As part of expedition preparation, Will does his homework. He’s an avid reader with a personal library that contributes to his education and motivates his spirit. The titles below are his hand-picked recommendations that offer additional in-depth understanding of the Barren Lands and supplement his upcoming expedition.

Nastawgan: The Canadian North by Canoe and Snowshoe

A collection of historical essays edited by Bruce W. Hodgins and Margaret Hobbs.

“Nastawgan” is an Anishinabai word meaning “the way or the route one must take to get through the country.” This is a favorite book of mine and can be found in print on the Internet in the $20 range. It’s also available on Kindle.

Relevant chapters include:

  • “The Quest Pattern and the Canoe Trip”
  • “History Travel and Canoeing in the Barrens”
  • “Women of Determination: Northern Journeys by Woman before 1940”

Tundra by Farley Mowat

I am not a fan of Farley Mowat, but his book Tundra is well done. It’s neatly edited for a popular audience and he amplifies the text with minimal intrusion. This is one of the best accounts of the fascinating and sometimes spell-binding history of land voyages across the Canadian Barrens. It’s available in print on the Internet and on Kindle.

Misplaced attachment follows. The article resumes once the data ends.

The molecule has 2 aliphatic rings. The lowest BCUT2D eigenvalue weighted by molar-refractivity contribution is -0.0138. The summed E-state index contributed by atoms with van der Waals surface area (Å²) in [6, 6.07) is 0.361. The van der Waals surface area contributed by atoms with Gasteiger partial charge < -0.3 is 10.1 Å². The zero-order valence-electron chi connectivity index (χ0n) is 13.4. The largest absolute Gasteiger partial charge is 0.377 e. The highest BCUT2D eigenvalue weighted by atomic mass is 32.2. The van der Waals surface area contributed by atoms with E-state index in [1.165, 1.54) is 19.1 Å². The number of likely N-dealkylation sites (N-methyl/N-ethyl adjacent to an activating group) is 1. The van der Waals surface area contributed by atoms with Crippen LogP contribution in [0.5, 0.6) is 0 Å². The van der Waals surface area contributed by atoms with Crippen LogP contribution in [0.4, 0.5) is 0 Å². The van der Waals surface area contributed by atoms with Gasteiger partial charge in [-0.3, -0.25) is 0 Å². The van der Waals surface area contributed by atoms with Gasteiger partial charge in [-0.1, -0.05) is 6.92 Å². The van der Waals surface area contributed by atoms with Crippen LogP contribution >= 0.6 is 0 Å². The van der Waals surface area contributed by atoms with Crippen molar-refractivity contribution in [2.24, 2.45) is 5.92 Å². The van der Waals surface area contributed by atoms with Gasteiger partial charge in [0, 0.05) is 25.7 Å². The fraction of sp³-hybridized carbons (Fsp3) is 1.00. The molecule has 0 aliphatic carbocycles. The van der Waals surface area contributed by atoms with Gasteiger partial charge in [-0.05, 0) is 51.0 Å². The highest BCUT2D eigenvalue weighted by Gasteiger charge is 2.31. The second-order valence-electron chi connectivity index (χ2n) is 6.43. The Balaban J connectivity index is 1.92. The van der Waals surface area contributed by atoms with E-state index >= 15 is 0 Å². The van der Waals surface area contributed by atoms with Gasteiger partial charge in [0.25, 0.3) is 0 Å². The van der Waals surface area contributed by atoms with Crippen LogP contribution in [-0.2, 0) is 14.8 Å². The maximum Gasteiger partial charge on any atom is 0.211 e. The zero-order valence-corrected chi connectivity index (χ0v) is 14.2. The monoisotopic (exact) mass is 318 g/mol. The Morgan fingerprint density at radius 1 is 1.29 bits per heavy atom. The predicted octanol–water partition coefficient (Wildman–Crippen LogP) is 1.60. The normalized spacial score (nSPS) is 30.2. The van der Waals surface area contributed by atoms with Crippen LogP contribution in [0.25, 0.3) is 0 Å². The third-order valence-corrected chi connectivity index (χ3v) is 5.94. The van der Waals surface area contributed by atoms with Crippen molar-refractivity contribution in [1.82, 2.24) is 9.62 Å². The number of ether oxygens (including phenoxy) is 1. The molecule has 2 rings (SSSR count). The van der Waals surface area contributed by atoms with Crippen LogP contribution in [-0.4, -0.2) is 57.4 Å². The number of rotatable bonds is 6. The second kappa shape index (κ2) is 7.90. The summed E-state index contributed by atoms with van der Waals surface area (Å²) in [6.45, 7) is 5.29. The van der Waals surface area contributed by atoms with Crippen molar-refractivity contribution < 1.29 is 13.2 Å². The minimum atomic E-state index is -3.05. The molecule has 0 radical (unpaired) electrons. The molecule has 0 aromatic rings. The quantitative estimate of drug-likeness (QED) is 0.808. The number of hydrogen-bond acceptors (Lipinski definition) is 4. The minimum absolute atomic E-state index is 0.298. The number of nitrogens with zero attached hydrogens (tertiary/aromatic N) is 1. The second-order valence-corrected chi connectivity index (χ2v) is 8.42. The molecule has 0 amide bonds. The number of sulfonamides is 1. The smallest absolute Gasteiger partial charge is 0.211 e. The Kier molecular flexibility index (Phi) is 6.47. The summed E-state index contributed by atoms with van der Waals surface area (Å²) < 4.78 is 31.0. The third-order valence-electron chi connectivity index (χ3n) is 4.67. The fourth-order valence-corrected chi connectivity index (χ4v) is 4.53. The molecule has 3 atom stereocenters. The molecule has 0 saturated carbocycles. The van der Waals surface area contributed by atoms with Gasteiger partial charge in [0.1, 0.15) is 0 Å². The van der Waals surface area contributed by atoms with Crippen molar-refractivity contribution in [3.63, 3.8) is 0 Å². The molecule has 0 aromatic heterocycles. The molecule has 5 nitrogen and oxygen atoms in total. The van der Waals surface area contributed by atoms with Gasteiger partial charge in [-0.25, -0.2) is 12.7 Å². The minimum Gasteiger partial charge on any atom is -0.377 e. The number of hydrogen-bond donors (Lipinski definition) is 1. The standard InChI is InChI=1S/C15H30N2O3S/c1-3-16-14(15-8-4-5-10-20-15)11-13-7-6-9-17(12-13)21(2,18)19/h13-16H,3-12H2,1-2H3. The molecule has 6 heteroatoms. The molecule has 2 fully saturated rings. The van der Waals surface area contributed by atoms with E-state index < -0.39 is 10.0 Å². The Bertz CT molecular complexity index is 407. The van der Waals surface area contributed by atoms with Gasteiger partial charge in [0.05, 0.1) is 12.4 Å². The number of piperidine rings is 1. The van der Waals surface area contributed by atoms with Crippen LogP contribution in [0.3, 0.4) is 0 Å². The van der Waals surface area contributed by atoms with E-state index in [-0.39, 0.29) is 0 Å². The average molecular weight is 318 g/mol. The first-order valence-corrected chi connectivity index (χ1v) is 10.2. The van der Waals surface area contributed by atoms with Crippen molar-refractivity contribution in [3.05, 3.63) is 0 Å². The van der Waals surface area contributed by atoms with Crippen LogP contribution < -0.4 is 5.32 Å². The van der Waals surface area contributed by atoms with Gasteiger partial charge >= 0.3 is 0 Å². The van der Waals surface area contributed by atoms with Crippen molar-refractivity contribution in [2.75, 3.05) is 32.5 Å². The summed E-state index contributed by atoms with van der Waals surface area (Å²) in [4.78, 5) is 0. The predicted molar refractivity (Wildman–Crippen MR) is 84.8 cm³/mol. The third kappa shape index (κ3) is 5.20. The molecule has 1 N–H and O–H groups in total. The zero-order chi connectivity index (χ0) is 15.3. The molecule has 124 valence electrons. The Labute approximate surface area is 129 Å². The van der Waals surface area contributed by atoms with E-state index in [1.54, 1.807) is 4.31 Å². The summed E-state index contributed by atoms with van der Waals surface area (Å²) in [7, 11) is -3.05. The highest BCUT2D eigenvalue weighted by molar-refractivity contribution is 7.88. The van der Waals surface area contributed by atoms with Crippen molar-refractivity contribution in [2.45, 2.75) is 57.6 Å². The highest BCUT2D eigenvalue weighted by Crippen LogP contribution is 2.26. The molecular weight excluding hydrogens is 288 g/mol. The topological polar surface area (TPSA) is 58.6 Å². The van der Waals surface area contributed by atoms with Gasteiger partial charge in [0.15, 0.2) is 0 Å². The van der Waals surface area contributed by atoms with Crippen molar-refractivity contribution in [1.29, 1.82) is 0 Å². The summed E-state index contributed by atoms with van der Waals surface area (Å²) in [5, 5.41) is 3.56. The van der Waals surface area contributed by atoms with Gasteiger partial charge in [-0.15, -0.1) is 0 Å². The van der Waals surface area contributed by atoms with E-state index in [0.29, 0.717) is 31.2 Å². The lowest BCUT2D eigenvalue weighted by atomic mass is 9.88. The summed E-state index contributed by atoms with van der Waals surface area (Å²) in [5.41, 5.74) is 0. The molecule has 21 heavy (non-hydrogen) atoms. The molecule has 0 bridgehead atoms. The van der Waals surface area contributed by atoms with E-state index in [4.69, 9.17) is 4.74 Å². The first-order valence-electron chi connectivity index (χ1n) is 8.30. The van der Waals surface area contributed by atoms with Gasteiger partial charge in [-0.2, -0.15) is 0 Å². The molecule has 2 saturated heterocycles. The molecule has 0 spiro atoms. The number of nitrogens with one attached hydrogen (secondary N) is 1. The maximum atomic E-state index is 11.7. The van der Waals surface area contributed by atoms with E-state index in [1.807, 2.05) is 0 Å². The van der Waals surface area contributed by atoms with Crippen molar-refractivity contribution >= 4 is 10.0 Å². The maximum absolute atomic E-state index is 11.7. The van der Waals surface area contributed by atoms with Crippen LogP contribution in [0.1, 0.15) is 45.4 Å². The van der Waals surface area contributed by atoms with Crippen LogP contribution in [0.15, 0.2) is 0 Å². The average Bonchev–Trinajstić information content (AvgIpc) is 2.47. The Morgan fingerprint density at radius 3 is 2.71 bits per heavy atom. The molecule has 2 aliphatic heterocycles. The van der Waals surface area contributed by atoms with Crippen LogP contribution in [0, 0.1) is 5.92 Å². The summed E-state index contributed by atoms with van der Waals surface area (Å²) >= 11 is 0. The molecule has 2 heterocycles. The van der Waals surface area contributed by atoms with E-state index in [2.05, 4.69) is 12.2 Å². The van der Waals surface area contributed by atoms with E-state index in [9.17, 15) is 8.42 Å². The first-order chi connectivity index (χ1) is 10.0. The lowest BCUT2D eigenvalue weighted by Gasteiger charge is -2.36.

Relevant chapters include:

  • “Coppermine Journey: Samuel Hearne’s Expedition to the Coppermine River, 1769-72”
  • “The Brothers Terrell: Exploring the Interior of Keewatin”
  • “The Spring that Never Came: John Hornby and Edgar on the Thelon River”

Thelon: A River Sanctuary by David F. Pelly

This an excellent read about the Thelon River. It is well-rounded for the naturalist, covering history, culture, geology and the environment. Unfortunately, the book is out of print and existing copies are super expensive. However, if you search the Internet, you can find some copies in the $20 range. It can also be found on Kindle.

The Legend of John Hornby by George Whalley

This 1962 book is a well-researched historical piece about the Barren Lands and a classic must-read. But it’s very rare. You might be able to find it online. Otherwise, libraries could have copies. Googling “John Hornby” might also be worthwhile.

One Response to “Will Steger’s Reading List”

  1. John

    How many calories per day to sustain I wonder? Does a person fatten up for such a trek? That artic wind has to be very harsh. This sounds terrifying.


Leave a Reply

  • (will not be published)